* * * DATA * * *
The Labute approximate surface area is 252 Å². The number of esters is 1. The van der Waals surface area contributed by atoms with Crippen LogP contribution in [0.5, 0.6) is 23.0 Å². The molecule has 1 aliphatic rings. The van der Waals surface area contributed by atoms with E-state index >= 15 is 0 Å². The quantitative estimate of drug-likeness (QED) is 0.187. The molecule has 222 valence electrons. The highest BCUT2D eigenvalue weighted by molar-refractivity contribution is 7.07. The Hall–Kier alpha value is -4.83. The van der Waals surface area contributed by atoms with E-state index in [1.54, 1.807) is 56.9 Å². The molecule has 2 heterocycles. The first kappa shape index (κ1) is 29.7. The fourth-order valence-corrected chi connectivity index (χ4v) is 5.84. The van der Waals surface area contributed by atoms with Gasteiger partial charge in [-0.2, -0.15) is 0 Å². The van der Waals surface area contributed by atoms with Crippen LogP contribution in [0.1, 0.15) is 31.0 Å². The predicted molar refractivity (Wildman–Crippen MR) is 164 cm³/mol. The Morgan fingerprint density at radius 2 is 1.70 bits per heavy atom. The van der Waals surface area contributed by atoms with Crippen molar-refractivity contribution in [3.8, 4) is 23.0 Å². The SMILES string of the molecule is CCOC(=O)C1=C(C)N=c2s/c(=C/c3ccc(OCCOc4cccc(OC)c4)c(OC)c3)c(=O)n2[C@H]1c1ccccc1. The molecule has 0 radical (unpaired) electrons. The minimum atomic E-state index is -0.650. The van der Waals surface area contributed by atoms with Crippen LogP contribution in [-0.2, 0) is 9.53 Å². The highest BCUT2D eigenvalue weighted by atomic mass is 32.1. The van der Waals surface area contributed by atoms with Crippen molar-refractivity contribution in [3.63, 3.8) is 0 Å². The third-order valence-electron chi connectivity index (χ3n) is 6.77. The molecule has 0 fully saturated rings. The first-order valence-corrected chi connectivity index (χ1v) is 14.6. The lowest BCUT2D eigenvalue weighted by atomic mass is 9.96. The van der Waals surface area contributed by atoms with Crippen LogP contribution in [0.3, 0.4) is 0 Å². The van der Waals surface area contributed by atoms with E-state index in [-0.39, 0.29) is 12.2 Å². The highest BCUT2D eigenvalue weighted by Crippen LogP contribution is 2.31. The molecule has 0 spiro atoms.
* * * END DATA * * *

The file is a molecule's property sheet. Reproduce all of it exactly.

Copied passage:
The Labute approximate surface area is 252 Å². The number of esters is 1. The van der Waals surface area contributed by atoms with Crippen LogP contribution in [0.5, 0.6) is 23.0 Å². The molecule has 1 aliphatic rings. The van der Waals surface area contributed by atoms with E-state index >= 15 is 0 Å². The quantitative estimate of drug-likeness (QED) is 0.187. The molecule has 222 valence electrons. The highest BCUT2D eigenvalue weighted by molar-refractivity contribution is 7.07. The Hall–Kier alpha value is -4.83. The van der Waals surface area contributed by atoms with E-state index in [1.54, 1.807) is 56.9 Å². The molecule has 2 heterocycles. The first kappa shape index (κ1) is 29.7. The fourth-order valence-corrected chi connectivity index (χ4v) is 5.84. The van der Waals surface area contributed by atoms with Gasteiger partial charge in [-0.2, -0.15) is 0 Å². The van der Waals surface area contributed by atoms with Crippen LogP contribution in [0.1, 0.15) is 31.0 Å². The predicted molar refractivity (Wildman–Crippen MR) is 164 cm³/mol. The Morgan fingerprint density at radius 2 is 1.70 bits per heavy atom. The van der Waals surface area contributed by atoms with Crippen molar-refractivity contribution in [3.8, 4) is 23.0 Å². The SMILES string of the molecule is CCOC(=O)C1=C(C)N=c2s/c(=C/c3ccc(OCCOc4cccc(OC)c4)c(OC)c3)c(=O)n2[C@H]1c1ccccc1. The molecule has 0 radical (unpaired) electrons. The minimum atomic E-state index is -0.650. The van der Waals surface area contributed by atoms with Crippen LogP contribution in [-0.2, 0) is 9.53 Å². The highest BCUT2D eigenvalue weighted by atomic mass is 32.1. The van der Waals surface area contributed by atoms with Crippen molar-refractivity contribution in [3.63, 3.8) is 0 Å². The third-order valence-electron chi connectivity index (χ3n) is 6.77. The molecule has 0 fully saturated rings. The first-order valence-corrected chi connectivity index (χ1v) is 14.6. The lowest BCUT2D eigenvalue weighted by atomic mass is 9.96. The van der Waals surface area contributed by atoms with Crippen LogP contribution in [0.3, 0.4) is 0 Å². The van der Waals surface area contributed by atoms with E-state index in [-0.39, 0.29) is 12.2 Å². The highest BCUT2D eigenvalue weighted by Crippen LogP contribution is 2.31. The molecule has 0 spiro atoms.